Tuesday, August 2, 2022
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A model of prayer and life

There are three versions of the “Lord’s Prayer” in the New Testament and early Christian tradition. The shortest version comes from Luke’s gospel. An inclusive translation reads: “Abba God, hallowed be your Name! May your reign come. Give us today Tomorrow’s bread. Forgive us our sins, for we too forgive everyone who sins against us; and don’t let us be subjected to the Test.”

The structure of the prayer (in all three versions) looks something like this: Orient yourselves to God. Affirm God’s goodness and otherness. Express openness and desire for God’s future. Petition for basic, collective needs – ask to receive and commit to give. Acknowledge human frailty and finitude.

Orient, affirm, express, petition, acknowledge … with words (spoken, written, sung), by way of painting, dancing, ritual (devotional, liturgical), work, play, silence …

Jesus offers a model of prayer based on his own experience of life as dialogue, as call to meaning and to love.

In response to the latest State of the Environment report written by 30 independent scientists from around Australia – in face of dual biodiversity and climate crises – nothing short of radical prayer is called for.

Something like this: Re-orient yourselves to God (source of life, beauty and diversity). Re-affirm God’s goodness and otherness (protection and restoration of habitats – numinous matter).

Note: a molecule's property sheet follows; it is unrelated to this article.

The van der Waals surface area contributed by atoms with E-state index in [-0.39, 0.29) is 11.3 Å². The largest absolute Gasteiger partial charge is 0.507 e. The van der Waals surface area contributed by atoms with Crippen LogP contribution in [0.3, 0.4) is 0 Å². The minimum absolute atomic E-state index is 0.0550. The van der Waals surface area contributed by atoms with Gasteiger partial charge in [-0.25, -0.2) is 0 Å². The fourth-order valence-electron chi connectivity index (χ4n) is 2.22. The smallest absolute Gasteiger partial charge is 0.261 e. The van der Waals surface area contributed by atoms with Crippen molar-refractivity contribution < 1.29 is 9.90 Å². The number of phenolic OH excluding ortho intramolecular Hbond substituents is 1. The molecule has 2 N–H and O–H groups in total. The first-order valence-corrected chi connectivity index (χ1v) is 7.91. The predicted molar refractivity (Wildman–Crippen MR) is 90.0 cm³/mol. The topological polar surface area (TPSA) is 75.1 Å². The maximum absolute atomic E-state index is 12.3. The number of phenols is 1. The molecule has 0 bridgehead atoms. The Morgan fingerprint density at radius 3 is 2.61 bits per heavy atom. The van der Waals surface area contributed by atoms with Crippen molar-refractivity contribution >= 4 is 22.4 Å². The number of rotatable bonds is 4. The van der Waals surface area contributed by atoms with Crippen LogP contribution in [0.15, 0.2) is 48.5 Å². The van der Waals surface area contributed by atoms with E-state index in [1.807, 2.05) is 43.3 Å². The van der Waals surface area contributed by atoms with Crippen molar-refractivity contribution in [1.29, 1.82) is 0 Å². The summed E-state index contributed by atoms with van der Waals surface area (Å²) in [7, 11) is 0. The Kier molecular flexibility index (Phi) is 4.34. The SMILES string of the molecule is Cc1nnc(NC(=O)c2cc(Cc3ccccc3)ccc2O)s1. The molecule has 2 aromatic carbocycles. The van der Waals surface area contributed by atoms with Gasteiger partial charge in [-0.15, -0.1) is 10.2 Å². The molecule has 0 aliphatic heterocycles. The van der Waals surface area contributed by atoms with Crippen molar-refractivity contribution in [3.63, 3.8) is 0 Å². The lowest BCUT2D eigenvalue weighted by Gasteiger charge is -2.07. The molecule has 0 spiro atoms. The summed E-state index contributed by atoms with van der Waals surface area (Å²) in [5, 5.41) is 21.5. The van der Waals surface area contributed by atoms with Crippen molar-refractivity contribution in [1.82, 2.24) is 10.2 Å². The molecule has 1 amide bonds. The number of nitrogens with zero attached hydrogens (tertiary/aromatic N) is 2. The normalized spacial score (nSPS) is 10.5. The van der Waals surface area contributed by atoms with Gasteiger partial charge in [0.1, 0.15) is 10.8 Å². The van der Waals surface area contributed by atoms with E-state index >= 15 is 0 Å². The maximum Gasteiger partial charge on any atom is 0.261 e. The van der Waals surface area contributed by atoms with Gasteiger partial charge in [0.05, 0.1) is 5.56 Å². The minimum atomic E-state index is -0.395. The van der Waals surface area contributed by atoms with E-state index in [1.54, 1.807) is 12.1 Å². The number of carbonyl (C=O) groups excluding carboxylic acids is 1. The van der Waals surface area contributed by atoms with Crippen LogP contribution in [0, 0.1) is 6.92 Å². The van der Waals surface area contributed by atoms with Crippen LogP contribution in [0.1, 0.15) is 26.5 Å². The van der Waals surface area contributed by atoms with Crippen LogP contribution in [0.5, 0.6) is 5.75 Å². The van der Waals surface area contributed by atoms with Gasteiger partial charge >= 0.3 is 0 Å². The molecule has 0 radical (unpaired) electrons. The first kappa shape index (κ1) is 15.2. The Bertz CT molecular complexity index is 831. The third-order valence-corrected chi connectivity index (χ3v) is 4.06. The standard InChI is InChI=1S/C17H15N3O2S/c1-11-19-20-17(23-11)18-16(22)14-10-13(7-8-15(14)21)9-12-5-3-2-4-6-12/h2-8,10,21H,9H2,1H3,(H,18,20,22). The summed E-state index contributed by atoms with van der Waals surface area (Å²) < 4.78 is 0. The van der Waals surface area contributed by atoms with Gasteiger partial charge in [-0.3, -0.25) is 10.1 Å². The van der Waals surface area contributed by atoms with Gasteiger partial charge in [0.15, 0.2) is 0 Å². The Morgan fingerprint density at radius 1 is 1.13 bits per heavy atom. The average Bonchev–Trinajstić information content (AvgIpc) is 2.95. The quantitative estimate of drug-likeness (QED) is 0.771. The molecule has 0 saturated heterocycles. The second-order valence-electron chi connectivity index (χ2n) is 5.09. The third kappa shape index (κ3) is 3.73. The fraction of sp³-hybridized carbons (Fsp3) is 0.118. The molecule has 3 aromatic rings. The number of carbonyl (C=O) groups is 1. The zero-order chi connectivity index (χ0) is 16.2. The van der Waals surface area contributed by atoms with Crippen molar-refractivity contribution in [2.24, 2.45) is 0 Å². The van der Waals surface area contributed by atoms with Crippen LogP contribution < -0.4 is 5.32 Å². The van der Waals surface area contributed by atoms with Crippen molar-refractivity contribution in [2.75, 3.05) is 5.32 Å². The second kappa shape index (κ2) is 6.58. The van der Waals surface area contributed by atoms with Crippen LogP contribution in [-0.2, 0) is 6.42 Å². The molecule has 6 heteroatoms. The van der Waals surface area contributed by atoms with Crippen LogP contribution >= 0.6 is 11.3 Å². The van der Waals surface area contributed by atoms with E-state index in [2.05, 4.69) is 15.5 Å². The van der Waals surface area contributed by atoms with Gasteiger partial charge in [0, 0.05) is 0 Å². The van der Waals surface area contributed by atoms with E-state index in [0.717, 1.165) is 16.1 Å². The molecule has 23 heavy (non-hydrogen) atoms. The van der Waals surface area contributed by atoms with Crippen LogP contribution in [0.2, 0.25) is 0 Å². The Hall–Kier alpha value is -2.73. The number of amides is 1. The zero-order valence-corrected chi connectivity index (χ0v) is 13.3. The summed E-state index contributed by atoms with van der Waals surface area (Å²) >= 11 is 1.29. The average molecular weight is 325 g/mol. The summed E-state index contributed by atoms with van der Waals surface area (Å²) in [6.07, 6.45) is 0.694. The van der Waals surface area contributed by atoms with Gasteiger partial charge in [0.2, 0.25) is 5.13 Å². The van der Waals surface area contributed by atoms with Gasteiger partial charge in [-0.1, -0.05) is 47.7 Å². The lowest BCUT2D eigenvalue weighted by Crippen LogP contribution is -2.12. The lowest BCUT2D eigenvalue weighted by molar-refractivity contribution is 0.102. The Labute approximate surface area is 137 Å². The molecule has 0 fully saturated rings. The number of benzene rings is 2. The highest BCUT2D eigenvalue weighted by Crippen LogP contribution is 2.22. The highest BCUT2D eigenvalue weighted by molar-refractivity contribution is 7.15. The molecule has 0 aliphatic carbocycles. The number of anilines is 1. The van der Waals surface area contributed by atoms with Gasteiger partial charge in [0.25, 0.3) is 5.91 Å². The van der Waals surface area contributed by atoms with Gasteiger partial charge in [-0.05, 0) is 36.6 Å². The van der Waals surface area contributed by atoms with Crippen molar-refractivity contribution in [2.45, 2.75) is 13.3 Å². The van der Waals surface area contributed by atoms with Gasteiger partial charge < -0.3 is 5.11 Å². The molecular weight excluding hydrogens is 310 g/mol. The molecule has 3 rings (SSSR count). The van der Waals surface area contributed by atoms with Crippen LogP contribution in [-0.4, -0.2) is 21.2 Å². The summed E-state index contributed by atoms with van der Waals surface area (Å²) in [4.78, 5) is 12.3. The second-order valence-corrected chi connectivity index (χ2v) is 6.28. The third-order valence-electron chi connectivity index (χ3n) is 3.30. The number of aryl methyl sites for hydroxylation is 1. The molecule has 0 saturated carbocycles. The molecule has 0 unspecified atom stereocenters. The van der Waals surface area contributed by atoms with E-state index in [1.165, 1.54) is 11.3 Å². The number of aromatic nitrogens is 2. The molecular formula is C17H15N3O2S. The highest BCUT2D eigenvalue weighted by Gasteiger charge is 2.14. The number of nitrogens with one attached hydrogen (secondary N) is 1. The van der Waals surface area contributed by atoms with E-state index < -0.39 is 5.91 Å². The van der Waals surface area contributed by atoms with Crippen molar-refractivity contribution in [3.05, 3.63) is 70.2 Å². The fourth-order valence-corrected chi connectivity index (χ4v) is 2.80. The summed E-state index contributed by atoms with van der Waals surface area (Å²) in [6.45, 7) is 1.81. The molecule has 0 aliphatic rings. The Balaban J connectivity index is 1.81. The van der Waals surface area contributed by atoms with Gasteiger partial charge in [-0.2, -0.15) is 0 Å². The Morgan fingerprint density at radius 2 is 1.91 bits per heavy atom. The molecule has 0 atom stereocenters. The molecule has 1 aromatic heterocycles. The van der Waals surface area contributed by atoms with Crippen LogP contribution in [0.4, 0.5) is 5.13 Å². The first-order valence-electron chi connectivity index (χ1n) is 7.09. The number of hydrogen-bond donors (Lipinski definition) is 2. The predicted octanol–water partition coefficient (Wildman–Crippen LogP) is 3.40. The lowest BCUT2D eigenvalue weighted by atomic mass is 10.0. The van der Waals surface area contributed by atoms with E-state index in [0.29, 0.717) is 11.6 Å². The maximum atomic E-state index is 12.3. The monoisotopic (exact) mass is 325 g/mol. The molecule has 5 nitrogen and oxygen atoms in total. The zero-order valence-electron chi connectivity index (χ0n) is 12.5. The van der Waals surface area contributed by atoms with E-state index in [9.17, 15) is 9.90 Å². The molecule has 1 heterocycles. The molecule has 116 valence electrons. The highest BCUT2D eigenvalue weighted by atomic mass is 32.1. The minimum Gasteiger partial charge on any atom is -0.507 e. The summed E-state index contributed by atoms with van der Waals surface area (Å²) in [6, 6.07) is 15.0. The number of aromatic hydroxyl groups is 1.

Express openness and desire for God’s future (God after empire, economies of extraction and consumption, environmental mismanagement). Petition for basic, collective needs (First Nations justice, climate justice; freedom for life together).

Ask to receive and renew commitments to clean air, clean water, clean energy – no new coal or gas mines. Acknowledge human frailty and finitude (save us – unwise, unkind and unimaginative – in the time of trial).

Praying with Jesus – in the Spirit of all who engage in dialogue, in the struggle for justice – we participate in the saving of the world. Perhaps that’s a little grandiose.

Praying with Jesus – in the Spirit of all who engage in dialogue, in the struggle for justice – we offer ourselves for the life of the world.

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